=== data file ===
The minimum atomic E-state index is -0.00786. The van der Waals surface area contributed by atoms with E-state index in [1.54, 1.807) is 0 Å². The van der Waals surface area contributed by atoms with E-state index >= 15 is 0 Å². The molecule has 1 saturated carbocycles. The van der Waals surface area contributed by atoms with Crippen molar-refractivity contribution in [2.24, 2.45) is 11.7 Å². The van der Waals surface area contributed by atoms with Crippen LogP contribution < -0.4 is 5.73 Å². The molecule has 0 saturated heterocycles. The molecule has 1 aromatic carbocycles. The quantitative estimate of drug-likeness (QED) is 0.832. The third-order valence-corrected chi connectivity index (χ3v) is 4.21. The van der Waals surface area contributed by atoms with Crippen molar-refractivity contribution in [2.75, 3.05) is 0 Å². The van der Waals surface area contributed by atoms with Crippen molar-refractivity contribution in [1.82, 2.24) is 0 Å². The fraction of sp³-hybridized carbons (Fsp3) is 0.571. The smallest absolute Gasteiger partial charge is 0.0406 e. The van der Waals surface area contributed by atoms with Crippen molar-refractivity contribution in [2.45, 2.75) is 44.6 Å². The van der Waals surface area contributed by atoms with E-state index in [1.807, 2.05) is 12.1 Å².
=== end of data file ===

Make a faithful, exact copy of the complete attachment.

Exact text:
The minimum atomic E-state index is -0.00786. The van der Waals surface area contributed by atoms with E-state index in [1.54, 1.807) is 0 Å². The van der Waals surface area contributed by atoms with E-state index >= 15 is 0 Å². The molecule has 1 saturated carbocycles. The van der Waals surface area contributed by atoms with Crippen molar-refractivity contribution in [2.24, 2.45) is 11.7 Å². The van der Waals surface area contributed by atoms with Crippen LogP contribution < -0.4 is 5.73 Å². The molecule has 0 saturated heterocycles. The molecule has 1 aromatic carbocycles. The quantitative estimate of drug-likeness (QED) is 0.832. The third-order valence-corrected chi connectivity index (χ3v) is 4.21. The van der Waals surface area contributed by atoms with Crippen molar-refractivity contribution in [2.75, 3.05) is 0 Å². The van der Waals surface area contributed by atoms with Crippen molar-refractivity contribution in [1.82, 2.24) is 0 Å². The fraction of sp³-hybridized carbons (Fsp3) is 0.571. The smallest absolute Gasteiger partial charge is 0.0406 e. The van der Waals surface area contributed by atoms with Crippen molar-refractivity contribution in [2.45, 2.75) is 44.6 Å². The van der Waals surface area contributed by atoms with E-state index in [1.807, 2.05) is 12.1 Å².